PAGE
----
As a 30-something in the US, I find myself and my generation in a bit of a strange conundrum. For the first time perhaps ever, our generation is facing a reality where we might be worse off than our parents. This fact is mentioned to us all the time. It’s on the news. It’s in the reports the Department of Labor sends out. It’s in economic and healthcare forecasts. It seems to be everywhere.

How did we get here? How is it that we ended up on this path? There are a lot of answers to that question, but the ones you tend to hear the most about are the Baby Boomer generation growing older, our college loans growing bigger, childcare and healthcare costs skyrocketing, and the economy declining.

It is with these thoughts in my mind that I begin to approach Ann Odle’s topic, which is caring for and relating to aging parents.

The Perspective of the Older Generation

For the generation that is older and maybe not as healthy now as they used to be, the world is an extremely frightening place. It’s no secret that healthcare costs are almost prohibitively expensive for families these days. Too often, we hear stories about a widow or widower being moved to a nursing home after the death of their spouse because no one in the family has the financial means to take care of them any other way. This generation is faced with losing their health, their home, contact with all whom they love, and their independence – and this generation, the generation of the Great Depression and World War II – they are all about being self-sufficient.

It’s also not a secret that a lot of nursing homes are simply places where senior citizens are viewed as people who don’t merit careful and genuine care and companionship. We hear too many stories about errors in treatment or about families who never take the time to visit their relatives. Nobody likes to experience these kinds of scenarios. For the people who are facing this future, the world may seem bleak. It may seem like all they have worked for all their long lives has been for naught.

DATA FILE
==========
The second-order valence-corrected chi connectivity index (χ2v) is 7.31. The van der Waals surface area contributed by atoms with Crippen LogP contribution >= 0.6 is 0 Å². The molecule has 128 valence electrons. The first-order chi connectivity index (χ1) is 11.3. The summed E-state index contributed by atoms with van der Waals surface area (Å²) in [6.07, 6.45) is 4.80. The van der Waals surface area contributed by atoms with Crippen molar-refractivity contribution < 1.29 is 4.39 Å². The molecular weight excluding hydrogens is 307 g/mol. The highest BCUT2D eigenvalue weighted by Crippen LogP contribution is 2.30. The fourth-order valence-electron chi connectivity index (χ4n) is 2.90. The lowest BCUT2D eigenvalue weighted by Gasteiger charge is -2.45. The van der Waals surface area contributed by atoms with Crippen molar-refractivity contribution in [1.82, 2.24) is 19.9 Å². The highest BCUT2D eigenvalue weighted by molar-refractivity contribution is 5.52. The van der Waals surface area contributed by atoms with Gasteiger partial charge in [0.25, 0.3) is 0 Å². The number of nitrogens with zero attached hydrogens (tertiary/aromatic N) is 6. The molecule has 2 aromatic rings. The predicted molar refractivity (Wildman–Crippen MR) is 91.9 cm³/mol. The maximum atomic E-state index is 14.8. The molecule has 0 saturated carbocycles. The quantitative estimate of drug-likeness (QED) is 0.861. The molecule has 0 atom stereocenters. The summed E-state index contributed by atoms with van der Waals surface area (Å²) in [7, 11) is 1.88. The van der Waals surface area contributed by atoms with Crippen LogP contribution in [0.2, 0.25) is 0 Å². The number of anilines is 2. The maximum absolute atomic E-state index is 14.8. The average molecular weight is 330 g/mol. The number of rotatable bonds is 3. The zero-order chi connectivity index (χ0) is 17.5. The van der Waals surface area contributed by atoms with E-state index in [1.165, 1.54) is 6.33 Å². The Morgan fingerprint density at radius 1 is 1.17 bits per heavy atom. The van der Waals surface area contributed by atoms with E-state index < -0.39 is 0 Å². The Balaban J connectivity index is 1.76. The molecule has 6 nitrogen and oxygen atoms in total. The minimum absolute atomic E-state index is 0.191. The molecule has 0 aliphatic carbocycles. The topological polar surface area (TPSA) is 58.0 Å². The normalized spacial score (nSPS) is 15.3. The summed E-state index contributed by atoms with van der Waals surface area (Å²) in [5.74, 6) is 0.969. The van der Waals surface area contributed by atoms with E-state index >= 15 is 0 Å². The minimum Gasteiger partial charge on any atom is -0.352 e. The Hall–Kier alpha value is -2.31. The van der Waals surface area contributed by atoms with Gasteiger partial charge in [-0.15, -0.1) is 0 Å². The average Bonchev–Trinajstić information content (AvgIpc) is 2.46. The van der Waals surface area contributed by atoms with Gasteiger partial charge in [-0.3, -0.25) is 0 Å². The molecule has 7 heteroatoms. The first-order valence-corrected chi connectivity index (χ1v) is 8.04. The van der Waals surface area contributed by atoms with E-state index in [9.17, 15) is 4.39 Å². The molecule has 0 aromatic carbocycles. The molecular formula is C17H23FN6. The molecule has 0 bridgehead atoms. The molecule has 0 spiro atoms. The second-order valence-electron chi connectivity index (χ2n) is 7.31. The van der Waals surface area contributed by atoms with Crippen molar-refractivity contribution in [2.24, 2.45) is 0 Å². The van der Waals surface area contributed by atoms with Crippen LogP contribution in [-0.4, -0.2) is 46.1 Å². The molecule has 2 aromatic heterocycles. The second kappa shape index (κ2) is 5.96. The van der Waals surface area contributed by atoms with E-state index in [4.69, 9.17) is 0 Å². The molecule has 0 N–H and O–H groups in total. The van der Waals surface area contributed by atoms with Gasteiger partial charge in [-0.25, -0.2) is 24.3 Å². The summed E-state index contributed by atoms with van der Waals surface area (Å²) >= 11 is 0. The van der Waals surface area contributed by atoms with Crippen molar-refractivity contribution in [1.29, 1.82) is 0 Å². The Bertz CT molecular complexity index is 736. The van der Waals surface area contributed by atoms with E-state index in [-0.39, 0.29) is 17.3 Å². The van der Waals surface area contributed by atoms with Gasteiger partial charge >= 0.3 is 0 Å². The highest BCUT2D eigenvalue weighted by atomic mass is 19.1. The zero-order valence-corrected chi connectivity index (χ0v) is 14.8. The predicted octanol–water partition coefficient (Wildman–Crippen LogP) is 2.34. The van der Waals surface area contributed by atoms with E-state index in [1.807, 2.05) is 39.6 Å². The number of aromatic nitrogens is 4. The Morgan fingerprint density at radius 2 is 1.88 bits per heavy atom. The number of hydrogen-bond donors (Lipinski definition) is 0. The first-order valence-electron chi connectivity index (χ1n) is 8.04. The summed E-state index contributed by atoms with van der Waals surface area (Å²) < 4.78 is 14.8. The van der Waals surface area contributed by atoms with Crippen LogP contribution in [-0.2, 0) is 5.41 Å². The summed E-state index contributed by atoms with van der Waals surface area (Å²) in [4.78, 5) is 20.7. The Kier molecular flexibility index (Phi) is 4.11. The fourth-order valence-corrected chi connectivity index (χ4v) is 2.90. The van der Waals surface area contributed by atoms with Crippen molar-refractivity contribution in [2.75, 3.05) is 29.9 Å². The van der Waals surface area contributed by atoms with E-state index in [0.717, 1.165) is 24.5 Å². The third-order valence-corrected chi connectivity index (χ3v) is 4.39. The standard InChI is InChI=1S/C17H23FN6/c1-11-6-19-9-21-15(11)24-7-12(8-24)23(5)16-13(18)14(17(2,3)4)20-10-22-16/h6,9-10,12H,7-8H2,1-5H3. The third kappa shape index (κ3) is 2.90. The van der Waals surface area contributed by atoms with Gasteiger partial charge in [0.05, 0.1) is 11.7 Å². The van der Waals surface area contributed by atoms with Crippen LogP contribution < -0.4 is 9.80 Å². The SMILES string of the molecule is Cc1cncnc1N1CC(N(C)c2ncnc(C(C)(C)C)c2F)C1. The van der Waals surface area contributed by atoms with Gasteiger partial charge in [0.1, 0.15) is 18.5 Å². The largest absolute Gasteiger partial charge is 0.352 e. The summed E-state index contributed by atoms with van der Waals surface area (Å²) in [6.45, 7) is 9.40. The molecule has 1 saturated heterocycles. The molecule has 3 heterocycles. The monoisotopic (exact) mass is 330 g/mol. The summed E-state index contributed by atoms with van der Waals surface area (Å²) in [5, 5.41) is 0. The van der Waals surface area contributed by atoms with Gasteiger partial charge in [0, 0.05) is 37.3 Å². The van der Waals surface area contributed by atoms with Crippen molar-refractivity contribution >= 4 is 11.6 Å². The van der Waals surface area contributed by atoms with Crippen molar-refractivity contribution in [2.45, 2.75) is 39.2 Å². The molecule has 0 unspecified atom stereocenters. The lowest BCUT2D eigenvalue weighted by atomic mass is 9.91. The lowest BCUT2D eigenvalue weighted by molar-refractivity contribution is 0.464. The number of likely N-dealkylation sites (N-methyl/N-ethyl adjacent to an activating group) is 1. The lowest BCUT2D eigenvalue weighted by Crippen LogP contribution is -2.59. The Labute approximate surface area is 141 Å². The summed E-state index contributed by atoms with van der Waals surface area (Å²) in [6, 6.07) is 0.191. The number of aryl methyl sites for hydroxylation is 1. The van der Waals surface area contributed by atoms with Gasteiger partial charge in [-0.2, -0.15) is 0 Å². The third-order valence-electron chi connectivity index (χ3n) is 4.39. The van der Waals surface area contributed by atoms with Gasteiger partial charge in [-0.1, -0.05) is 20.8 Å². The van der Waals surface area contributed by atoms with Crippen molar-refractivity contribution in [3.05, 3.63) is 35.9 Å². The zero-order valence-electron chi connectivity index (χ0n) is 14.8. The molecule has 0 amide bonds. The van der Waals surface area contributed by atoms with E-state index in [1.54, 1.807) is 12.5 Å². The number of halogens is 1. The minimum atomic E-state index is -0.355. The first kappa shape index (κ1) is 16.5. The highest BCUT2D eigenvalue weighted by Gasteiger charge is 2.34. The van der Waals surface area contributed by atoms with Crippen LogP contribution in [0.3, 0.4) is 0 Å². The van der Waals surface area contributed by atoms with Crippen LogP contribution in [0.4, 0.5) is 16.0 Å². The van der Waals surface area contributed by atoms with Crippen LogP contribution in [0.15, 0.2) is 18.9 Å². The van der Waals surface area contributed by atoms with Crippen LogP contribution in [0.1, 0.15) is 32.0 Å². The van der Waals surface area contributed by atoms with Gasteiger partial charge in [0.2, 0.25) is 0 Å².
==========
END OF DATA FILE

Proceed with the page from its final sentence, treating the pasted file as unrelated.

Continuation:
The Perspective of the Younger Generation

I think for anyone who has aged and/or ill parents or grandparents, the sense of obligation is in perpetual conflict with the realities of 21st century life. Of course you want your loved one to be able to enjoy their remaining years where and how they want to. Of course you want to take care of them. Of course you want to do all you can to show your gratitude for everything you’ve gotten in your life.

Look at how weary most people are these days, however. Look at all of the conversations happening about the battle between staying home with the kids and going to work. Look at all of the conversations about rising costs of things like day care and schools. The undercurrent to all of those conversations, the part that doesn’t get as much focus, is that there are also people on the other end of the life spectrum who need help and care and support. With people working 24/7, with the financial situation in limbo, and with younger generations facing a future without Medicare or Social Security, the stress of wanting to do what is right and not being able to pull it off is immense.

No-Win Decisions

As the older generation continues to get older, and as younger generations continue to get squeezed in all kinds of ways, decisions will have to be made that won’t make anyone feel happy. Older people will find that their children simply cannot afford to take care of them. Assisted Living facilities or nursing homes will become the default answer for a lot of families, and that’s an extremely painful decision for all involved. All people in this country are being forced to choose priorities that are impossible. Do you want to spend your money and time on your children or on your parents? Who needs you the most? Should you go to work or visit your parents or stay home with the kids?

The discomfort that everyone is facing in our culture is unfortunate and immensely sad.

We Need to Talk About This

I firmly believe that life doesn’t have to be this way. There has to be another way. There has to be a way to let people stay in their homes yet also get the care they need. There has to be a way to provide for the older generation while the younger generation grows. There has to be a way to afford both food and medicine.

We just need to figure out how to make all of that happen.


Image by Joe Zlomek.